Starting PostgreSQL 9.x:
  waiting for server to start.... done
  server started
  PostgreSQL 9.x started successfully

Using the Database

To load this postgres into your environment, source the env file:

$ . /opt/postgresql/pg9x/pg9x.env

The server can now be controlled by either using service command and/or by calling the script directly:


$ service postgresql-9x status
  pg_ctl: server is running (PID: 3291)
  /opt/postgresql/pg9x/bin/postgres "-D" "/opt/postgresql/pg9x/data"

$ /etc/init.d/postgresql-9x status
  pg_ctl: server is running (PID: 3291)
  /opt/postgresql/pg9x/bin/postgres "-D" "/opt/postgresql/pg9x/data"

The server is controlled by postgres operating system user, which will be created (as a locked account) by the configuration script if it does not already exists. Using the database

After installation, using the database is simple:


$ /opt/postgresql/pg9x/bin/psql -U postgres -d postgres
  Password:
  psql (9.x)
  Type "help" for help.

  postgres=#

Setting the Environment

The BigSQL's RPMs do not do anything to your system environment in order to prevent conflicts with other software. If you wish to load the environment for this install, you can use the included env file:

$ . /opt/postgresql/pg9x/pg9x.env
$ psql
  Password:
  psql (9.x)
  Type "help" for help.

  postgres=#
This will load:

  * PGHOME
  * PGDATA
  * PATH
  * LD_LIBRARY_PATH
  * PGUSER
  * PGDATABASE
  * PGPORT

Default database

The default database created at initialization time is: postgres

Default username

The default superuser created at initialization time is: postgres

Default password

The default password (unless you set it at initialization time) is: password

Change the default password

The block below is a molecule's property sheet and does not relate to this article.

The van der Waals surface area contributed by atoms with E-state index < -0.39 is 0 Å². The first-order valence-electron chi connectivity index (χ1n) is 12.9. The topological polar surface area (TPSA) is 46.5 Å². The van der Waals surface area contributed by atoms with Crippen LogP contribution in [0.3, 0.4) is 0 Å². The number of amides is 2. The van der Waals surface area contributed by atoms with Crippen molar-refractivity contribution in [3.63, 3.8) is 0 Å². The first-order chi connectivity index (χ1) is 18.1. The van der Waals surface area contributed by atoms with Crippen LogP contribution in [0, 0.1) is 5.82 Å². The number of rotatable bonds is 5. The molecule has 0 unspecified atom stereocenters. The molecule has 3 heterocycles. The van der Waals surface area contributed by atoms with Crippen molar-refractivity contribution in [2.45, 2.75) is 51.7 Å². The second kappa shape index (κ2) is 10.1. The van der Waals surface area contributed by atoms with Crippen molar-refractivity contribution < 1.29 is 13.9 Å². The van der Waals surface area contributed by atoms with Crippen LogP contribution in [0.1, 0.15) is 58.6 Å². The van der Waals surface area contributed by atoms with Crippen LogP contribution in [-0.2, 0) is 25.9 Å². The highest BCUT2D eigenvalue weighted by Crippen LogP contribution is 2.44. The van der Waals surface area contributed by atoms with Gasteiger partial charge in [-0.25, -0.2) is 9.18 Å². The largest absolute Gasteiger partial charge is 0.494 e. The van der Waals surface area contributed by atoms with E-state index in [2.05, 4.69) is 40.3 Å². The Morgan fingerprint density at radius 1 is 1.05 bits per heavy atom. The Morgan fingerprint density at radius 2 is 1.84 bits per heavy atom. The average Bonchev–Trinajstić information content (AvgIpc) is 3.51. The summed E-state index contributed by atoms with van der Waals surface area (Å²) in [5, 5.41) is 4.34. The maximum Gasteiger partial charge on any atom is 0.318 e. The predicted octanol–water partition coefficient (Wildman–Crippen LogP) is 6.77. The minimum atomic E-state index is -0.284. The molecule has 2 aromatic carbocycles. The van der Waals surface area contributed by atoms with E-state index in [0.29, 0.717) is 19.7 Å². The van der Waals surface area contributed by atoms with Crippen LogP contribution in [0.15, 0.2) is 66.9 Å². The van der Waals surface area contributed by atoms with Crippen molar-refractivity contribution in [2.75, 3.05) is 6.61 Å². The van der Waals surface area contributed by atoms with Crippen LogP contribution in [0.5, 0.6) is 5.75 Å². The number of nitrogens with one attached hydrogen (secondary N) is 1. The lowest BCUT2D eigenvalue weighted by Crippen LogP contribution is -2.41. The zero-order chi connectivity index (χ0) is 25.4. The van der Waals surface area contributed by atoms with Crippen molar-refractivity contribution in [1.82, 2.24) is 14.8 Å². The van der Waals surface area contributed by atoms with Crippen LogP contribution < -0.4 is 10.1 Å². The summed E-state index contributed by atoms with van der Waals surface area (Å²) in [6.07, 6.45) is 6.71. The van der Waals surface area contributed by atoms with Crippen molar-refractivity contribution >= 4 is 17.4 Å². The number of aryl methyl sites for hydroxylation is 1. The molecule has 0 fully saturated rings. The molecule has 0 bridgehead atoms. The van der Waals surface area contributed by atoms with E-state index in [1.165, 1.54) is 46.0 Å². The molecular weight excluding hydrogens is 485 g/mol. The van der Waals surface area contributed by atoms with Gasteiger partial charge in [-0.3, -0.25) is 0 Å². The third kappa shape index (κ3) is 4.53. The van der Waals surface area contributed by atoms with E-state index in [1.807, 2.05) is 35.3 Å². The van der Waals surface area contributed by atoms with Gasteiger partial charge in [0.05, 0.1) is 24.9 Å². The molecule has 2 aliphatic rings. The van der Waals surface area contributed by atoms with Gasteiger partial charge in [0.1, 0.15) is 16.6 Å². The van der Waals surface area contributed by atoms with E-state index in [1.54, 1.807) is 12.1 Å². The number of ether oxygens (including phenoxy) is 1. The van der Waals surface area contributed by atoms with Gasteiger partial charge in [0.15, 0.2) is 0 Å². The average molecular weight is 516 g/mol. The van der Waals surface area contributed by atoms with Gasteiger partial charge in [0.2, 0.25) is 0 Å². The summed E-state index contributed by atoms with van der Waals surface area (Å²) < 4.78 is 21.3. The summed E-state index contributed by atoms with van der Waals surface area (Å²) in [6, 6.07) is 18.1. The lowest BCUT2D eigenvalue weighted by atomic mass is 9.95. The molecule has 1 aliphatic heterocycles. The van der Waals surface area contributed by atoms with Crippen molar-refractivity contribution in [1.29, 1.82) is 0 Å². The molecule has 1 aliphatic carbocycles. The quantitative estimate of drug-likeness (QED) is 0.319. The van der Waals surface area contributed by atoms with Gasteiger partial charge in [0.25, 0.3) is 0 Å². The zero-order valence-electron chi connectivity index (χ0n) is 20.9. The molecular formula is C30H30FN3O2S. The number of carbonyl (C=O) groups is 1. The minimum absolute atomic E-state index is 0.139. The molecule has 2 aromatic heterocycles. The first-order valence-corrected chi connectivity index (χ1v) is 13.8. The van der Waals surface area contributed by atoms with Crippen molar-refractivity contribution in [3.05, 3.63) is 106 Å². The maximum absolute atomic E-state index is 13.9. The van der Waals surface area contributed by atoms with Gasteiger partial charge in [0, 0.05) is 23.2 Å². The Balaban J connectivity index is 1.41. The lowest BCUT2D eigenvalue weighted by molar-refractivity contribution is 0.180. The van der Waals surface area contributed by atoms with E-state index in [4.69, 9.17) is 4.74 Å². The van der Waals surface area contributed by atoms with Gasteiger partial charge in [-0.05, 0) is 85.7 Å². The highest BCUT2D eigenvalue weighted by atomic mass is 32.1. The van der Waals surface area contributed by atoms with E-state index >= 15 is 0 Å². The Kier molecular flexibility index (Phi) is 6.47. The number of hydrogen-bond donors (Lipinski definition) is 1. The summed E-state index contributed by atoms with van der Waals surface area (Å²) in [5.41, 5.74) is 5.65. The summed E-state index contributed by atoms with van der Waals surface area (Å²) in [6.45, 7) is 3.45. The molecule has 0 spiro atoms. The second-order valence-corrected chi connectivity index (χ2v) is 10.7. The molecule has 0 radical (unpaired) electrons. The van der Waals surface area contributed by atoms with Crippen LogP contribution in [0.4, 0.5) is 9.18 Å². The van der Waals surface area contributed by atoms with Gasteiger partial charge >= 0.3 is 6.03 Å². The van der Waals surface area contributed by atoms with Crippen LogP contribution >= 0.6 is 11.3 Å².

To change the default password, you first need to login to the database with your current password:

$ /opt/postgresql/pg9x/bin/psql -U postgres -d postgres
  Password:
  psql (9.x)
  Type "help" for help.

  postgres=#
Now, change the password for the postgres user:

  postgres=# ALTER USER postgres WITH PASSWORD 'newpasswordgoeshere';
  ALTER ROLE
  postgres=#
Now your password is changed.

Forgot my password!

If you've forgotten your password, that's no problem. Here's the reset process: Become the root or postgres user. (Note: postgres might be locked, in which case you must use root account - or unlock postgres account) Edit the pg_hba.conf (host based access) file using your favorite editor

$ su -c "vi /opt/postgresql/pg9x/data/pg_hba.conf"
Change highlighted line

# TYPE  DATABASE        USER            CIDR-ADDRESS            METHOD

# "local" is for Unix domain socket connections only
local   all             all                                     md5
by changing connection method from md5 to trust:

# TYPE  DATABASE        USER            CIDR-ADDRESS            METHOD

# "local" is for Unix domain socket connections only
local   all             all                                     trust
Save your changes

Command postgres to re-read it's config file (either as root or postgres user)


$ /etc/init.d/postgresql-9x reload
  Reloading PostgreSQL 9.x:
  server signaled
Switch to normal user and login to the database (you will not be prompted for password).

$ . /opt/postgresql/pg9x/pg9x.env
$ psql
  psql (9.x)
  Type "help" for help.

  postgres=#
Change the password (as described in previous section)

Edit the pg_hba.conf (host based access) file and change trust back to md5 and reload the server.

Uninstalling PostgreSQL Server

The uninstallation of PostgreSQL server can be performed as follows:

$ su -c "rpm -e postgresql9x"

  Attempting to stop server...
  Stopping PostgreSQL 9.x:
  waiting for server to shut down.... done
  server stopped
  Attempting to update server startup status...
  Uninstallation complete.
Note that the data folder is not deleted after uninstallation.